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Stealing water could cost $4,200

SSJID, Stanislaus watershed may not benefit from El Nino

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Stealing water could cost $4,200

A Caltrans electronic message sign in Sacramento reminds motorists California is in a severe drought.

Photo contributed/


POSTED May 14, 2014 1:47 a.m.

Steal water from the South San Joaquin Irrigation District or use it on land it is not intended for and it will cost you $1,500.

Do it a second time and you’ll get slapped with a higher $2,700 fine plus be permanently cutoff from accessing district canals.

The SSJID on Tuesday took the first steps toward imposing draconian fines for water theft after directors were told not to put too much hope that an El Nino weather system — should it materialize as some meteorologists predict in 2015 — will break the back of the drought that’s now in its third year.

SSJID General Manager Jeff Shields shared historic hydrology data from the Stanislaus River watershed from previous El Nino years. El Nino patterns that start when water warms above normal temperatures near the equator in the Pacific Ocean typically brings wetter years to California. Most of the time in an El Nino year extra water falls along the northern coast and the north state. The Stanislaus River watershed typically can expect a one in three chance of more rain and snow, a one in three chance of normal precipitation, or a one in three chance of below average rain and snow in an El Nino year.

“We have people saying go ahead and use water freely as an El Nino year is on the way,” Shields said. “It’s not a sure thing by far.”

In the past El Nino weather patterns have sometimes abruptly stopped before the arrival of winter meaning no extra water anywhere in California.

That is why conserving water continues to be the mantra for the SSJID.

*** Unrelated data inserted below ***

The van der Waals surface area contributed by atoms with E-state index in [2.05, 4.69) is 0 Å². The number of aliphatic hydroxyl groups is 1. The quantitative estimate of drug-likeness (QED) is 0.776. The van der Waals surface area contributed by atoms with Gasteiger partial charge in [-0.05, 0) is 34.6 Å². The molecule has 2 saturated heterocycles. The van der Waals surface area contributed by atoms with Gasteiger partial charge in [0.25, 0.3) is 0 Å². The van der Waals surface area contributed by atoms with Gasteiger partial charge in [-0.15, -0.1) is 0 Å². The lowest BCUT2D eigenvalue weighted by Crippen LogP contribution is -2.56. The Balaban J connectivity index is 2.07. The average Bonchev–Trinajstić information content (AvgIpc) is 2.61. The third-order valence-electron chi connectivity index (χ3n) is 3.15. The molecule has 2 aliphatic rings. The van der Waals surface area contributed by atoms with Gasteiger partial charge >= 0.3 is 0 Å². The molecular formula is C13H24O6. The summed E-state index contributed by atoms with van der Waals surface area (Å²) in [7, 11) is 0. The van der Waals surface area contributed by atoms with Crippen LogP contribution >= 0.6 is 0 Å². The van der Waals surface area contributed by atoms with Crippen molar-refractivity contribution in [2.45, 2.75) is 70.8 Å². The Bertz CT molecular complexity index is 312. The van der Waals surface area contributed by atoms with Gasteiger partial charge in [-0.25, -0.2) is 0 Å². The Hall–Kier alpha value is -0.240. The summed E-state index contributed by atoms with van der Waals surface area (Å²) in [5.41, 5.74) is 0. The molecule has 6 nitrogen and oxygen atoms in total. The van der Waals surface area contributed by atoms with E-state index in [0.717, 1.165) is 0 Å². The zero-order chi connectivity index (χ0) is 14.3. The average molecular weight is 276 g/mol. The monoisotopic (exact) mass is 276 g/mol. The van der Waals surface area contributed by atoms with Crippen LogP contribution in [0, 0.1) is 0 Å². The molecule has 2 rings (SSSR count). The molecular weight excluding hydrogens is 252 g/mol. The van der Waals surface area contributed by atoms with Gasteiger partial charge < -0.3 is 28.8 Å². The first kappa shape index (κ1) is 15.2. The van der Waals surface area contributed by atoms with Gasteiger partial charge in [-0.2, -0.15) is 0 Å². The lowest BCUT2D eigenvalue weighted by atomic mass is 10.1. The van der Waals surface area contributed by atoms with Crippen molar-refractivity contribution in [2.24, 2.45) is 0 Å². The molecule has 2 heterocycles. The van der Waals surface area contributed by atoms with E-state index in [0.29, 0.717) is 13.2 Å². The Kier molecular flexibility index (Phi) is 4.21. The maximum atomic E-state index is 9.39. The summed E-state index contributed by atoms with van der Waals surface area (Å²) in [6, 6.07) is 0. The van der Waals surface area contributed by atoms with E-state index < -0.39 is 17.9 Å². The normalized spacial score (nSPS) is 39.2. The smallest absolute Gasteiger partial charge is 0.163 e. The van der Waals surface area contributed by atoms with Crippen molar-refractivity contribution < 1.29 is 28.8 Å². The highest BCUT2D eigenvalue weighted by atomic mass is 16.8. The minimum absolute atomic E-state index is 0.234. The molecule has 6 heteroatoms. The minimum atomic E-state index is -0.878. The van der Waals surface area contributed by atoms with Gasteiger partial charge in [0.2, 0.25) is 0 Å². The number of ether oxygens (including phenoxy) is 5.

“Cities and farmers should get what they need this year,” Shields said.

That said the improved water outlook has an asterisk. That’s because even with careful conservation the district is still going to have to dip into the conservation account at New Melones Reservoir. Back in February the outlook was so bleak the district looked as if it would need to wipe most for it out to meet the needs of farmers and the cities of Manteca, Lathrop, and Tracy. Now they are hoping to use less than half of the 75,000 acre feet stored as part of their account behind New Melones Reservoir.

A fourth dry year in 2015 with a reduced water conservation account would make it difficult at best to meet the basic needs for agricultural irrigation as well as urban uses. It is why conservation is still the 24/7 battle cry.

“We need to have as much water as possible (in the conservation account) at the end of the water year,” Shields said.

The district is keeping irrigation runs at 12 days. But if water supplies shrink faster than anticipated the district may switch to 10 day runs. The SSJID still intends to start lowering the level of Woodward Reservoir on July 7 meaning on-water recreation would cease for the season.

One thing that appears to be working in the district’s favor is the fact signs point to an earlier harvest due to the warmer weather at the start of the season. If that happens the district could avoid October or even late September irrigation runs to save water.

The district is also holding off on pressing the three cities to pump more water to reduce the use of surface water.

That’s because more water pumping from wells will overtax the underground aquifer creating supply problems for those that depend upon that source of water for domestic and irrigation uses.

Shields indicated that in past years there have been two or three cases of water theft uncovered by ditch tenders. That number is expected to increase as the state prepares to move to cut off some riparian water users and as wells run dry or significantly reduce water production.

“Hopefully farmers in need of water will work with us,” Shields said. “We will do everything we legally can to help them for a year.”

But if they opt to steal water instead, the SSJID will have fines in place to deal with water thieves as allowed under state law.

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